What Can I Do With My PsyD Degree?
While it’s not as old as its cousin, the Doctor of Philosophy in Psychology, the PsyD degree, formally called Doctor of Psychology, is an increasingly popular academic track for people who want to develop a deep understanding of human behavior and the mind.
As a terminal degree, meaning the highest possible academic achievement in the field, a PsyD is a doctoral degree that can provide the foundation of many successful and challenging career paths, including becoming a licensed clinical psychologist, working in academia or even helping hold criminals accountable for their actions.
Regardless of their specific job title or field, psychologists tend to be more highly paid than the average American, but some sectors offer much higher wages than the overall median for psychologists ($79,010).
Median annual psychologist wage by sector
|Ambulatory healthcare services
|Elementary and secondary schools
Each person’s ideal path depends on many factors, including the classes they took in their PsyD track, their own personal experience and what areas they find particularly interesting. That said, there are at least four major paths a person can take after earning this degree — helping clients or patients directly, working in public service, working in the private sector and contributing to the scientific understanding of human behavior.
Let’s take a closer look at each of the four main paths, including some specific job titles that fall under these umbrellas.
Help People Directly
The operative word in the degree is “psychology,” which is why it’s often assumed that people who earn PsyD degrees will work directly with patients, clients, families and others who need help in any number of areas related to behavior, emotions and feelings.
Ideal jobs depend on each individual’s interests and specific educational choices. For instance, someone whose PsyD is in clinical psychology will be much more likely to become a licensed clinical psychologist, while a person who took classes in substance use may be more likely to become an addiction counselor. It’s also important to note that in most states, licensure is required to practice as a psychologist, and other jobs may require licensing or state approval.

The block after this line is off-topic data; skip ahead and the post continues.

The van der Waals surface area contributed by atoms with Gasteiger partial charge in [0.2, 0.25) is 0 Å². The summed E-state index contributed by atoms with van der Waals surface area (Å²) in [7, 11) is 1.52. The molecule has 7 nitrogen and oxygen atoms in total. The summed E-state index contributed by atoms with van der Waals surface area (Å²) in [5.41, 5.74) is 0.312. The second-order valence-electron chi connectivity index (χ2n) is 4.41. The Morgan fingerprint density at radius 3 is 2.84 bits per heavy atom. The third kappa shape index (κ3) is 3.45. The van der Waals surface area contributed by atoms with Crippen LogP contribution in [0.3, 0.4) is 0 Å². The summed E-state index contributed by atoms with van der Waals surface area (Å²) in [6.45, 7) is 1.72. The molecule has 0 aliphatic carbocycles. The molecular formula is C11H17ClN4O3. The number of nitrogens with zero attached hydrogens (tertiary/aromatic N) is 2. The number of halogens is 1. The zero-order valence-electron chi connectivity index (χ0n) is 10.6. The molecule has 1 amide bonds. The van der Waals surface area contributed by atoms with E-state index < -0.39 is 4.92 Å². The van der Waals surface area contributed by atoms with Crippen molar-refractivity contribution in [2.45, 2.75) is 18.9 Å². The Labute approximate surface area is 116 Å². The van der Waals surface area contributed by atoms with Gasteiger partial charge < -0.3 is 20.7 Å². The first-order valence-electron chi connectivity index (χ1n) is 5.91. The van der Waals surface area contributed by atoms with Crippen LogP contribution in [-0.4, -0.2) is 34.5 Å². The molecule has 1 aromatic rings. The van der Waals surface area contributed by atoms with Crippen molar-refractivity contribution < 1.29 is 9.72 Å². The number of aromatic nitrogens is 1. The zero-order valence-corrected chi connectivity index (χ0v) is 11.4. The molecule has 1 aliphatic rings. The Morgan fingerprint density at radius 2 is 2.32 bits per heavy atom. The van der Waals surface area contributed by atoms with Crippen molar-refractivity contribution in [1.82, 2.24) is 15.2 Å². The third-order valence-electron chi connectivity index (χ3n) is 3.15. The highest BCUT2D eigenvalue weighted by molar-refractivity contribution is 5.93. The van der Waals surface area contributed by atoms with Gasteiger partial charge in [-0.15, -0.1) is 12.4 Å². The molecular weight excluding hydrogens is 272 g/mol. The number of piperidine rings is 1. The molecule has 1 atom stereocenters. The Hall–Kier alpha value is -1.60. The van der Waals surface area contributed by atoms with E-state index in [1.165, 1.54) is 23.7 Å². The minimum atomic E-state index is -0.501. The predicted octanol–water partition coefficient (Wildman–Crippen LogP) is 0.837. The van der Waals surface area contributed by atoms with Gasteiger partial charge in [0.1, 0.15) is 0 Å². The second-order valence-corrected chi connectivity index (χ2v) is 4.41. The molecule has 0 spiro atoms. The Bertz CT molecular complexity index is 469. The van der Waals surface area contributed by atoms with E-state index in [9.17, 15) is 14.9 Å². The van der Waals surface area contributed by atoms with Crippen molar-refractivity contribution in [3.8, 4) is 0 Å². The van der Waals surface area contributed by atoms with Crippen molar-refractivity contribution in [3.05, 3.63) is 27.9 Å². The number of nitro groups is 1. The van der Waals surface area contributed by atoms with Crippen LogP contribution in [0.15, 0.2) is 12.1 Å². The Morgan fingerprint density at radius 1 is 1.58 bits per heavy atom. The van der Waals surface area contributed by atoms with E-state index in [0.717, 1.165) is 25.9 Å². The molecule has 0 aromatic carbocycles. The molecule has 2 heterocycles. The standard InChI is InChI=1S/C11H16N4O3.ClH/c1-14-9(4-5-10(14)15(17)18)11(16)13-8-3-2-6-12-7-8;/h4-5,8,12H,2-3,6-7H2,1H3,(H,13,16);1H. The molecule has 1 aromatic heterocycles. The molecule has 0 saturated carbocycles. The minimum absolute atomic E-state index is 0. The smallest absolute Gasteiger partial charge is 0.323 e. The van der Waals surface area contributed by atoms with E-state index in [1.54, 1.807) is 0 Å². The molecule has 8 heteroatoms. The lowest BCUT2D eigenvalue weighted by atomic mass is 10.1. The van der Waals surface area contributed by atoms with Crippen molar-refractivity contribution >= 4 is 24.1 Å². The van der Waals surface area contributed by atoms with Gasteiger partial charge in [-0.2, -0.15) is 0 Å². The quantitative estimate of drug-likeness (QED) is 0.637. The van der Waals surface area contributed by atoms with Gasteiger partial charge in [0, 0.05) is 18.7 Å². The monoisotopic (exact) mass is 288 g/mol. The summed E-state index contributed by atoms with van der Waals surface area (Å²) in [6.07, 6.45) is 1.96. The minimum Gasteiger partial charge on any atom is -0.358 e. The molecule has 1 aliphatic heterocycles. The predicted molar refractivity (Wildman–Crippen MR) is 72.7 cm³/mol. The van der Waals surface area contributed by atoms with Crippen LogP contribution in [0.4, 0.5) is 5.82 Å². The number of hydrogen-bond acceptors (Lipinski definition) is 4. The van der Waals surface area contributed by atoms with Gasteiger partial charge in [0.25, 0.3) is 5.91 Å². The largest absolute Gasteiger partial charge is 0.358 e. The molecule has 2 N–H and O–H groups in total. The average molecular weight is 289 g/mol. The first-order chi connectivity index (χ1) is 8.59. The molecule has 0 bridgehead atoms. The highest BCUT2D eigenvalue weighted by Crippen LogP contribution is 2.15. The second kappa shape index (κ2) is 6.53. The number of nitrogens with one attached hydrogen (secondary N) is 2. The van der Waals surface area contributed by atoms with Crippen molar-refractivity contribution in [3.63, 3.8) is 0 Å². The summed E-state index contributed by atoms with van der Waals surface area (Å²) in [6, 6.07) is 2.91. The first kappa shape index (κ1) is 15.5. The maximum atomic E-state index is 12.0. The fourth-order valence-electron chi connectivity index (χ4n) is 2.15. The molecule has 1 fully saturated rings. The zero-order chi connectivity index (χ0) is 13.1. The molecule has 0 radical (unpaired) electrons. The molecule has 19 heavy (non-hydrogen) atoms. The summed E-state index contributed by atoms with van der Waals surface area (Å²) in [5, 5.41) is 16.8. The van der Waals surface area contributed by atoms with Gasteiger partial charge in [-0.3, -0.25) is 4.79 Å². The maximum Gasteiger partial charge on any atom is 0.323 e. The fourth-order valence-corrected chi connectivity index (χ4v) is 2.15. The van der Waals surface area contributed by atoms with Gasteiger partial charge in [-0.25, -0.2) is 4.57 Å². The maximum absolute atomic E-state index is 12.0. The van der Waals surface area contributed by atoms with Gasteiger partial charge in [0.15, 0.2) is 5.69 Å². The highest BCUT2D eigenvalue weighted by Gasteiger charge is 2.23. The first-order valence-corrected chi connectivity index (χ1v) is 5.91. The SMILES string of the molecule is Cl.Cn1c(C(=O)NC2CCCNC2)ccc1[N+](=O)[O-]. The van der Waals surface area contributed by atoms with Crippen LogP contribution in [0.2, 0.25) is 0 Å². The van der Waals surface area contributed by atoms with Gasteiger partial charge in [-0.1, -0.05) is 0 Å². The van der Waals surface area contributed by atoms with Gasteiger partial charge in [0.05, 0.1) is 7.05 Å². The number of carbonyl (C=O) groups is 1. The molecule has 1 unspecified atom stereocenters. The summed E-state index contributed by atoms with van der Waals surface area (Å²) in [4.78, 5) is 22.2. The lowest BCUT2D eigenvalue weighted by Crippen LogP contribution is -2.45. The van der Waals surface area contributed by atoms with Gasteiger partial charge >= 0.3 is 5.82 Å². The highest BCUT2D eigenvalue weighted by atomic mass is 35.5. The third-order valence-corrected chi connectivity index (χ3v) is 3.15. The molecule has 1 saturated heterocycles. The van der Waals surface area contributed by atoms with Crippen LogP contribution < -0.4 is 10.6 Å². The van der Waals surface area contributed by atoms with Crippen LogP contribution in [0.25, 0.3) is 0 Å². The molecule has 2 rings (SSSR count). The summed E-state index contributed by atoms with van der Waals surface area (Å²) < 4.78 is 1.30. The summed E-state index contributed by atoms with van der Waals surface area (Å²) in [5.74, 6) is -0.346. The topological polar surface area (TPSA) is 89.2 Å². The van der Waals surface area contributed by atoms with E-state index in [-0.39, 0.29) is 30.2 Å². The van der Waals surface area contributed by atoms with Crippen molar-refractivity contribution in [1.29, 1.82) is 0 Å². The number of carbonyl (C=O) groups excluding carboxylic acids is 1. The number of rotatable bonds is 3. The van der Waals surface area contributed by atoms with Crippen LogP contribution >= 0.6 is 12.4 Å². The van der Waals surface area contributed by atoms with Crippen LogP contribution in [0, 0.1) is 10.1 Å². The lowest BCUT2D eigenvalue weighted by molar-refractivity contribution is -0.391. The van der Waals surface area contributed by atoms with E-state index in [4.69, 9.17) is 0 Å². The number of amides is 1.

Here’s a look at some possible job titles that involve giving people the tools to manage their mental and emotional health:
- How to Become an Addiction Counselor
- How to Become a Behavior Analyst
- How to Become a Sports Psychologist
- How to Become a Cognitive Psychologist
- How to Become a Substance Abuse Counselor
- How to Become a Clinical Case Manager
- How to Become a Neuropsychologist
- How to Become a Health Psychologist
- How to Become a Criminal Psychologist
- How to Become a Forensic Psychologist
- How to Become a Behavioral Psychologist
- How to Become an Industrial-Organizational Psychologist
- How to Become a Child Psychologist
- How to Become a Counseling Psychologist
- How to Become a Clinical Mental Health Counselor
- How to Become a School Psychologist
- How to Become a Psychotherapist
- How to Become a Psychopharmacologist
- How to Become a Private Practice Psychologist
- How to Become a Clinical Psychologist
Work in Public Service
Consulting directly with people in crisis or those who need help managing their mental health and relationships may be the most obvious possible career path for PsyD degree-holders. But many people are not suited to that type of work for one reason or another.
SEE ALSO: Why Get a PsyD in School Psychology?